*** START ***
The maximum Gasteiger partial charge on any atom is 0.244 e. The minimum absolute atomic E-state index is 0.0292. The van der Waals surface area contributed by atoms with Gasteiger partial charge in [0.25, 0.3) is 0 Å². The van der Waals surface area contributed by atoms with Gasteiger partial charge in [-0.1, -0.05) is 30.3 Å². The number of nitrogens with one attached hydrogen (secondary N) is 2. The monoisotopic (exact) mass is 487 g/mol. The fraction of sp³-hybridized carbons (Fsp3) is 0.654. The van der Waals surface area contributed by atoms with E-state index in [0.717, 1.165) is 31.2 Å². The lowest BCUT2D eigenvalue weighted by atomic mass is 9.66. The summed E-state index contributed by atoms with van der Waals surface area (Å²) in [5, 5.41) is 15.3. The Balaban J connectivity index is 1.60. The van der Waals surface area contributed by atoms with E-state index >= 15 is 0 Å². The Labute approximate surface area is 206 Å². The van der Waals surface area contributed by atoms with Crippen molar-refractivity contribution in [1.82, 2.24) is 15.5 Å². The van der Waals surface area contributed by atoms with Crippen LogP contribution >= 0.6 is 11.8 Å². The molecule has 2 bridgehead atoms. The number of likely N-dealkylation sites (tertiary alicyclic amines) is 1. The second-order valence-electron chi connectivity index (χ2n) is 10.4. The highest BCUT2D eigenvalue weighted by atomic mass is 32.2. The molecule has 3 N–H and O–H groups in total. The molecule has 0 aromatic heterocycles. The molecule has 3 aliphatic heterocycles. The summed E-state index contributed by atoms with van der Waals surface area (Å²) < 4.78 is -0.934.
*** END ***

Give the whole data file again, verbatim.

The maximum Gasteiger partial charge on any atom is 0.244 e. The minimum absolute atomic E-state index is 0.0292. The van der Waals surface area contributed by atoms with Gasteiger partial charge in [0.25, 0.3) is 0 Å². The van der Waals surface area contributed by atoms with Gasteiger partial charge in [-0.1, -0.05) is 30.3 Å². The number of nitrogens with one attached hydrogen (secondary N) is 2. The monoisotopic (exact) mass is 487 g/mol. The fraction of sp³-hybridized carbons (Fsp3) is 0.654. The van der Waals surface area contributed by atoms with E-state index in [0.717, 1.165) is 31.2 Å². The lowest BCUT2D eigenvalue weighted by atomic mass is 9.66. The summed E-state index contributed by atoms with van der Waals surface area (Å²) in [5, 5.41) is 15.3. The Balaban J connectivity index is 1.60. The van der Waals surface area contributed by atoms with E-state index >= 15 is 0 Å². The Labute approximate surface area is 206 Å². The van der Waals surface area contributed by atoms with Crippen molar-refractivity contribution in [1.82, 2.24) is 15.5 Å². The van der Waals surface area contributed by atoms with Crippen LogP contribution >= 0.6 is 11.8 Å². The molecule has 2 bridgehead atoms. The number of likely N-dealkylation sites (tertiary alicyclic amines) is 1. The second-order valence-electron chi connectivity index (χ2n) is 10.4. The highest BCUT2D eigenvalue weighted by atomic mass is 32.2. The molecule has 3 N–H and O–H groups in total. The molecule has 0 aromatic heterocycles. The molecule has 3 aliphatic heterocycles. The summed E-state index contributed by atoms with van der Waals surface area (Å²) < 4.78 is -0.934.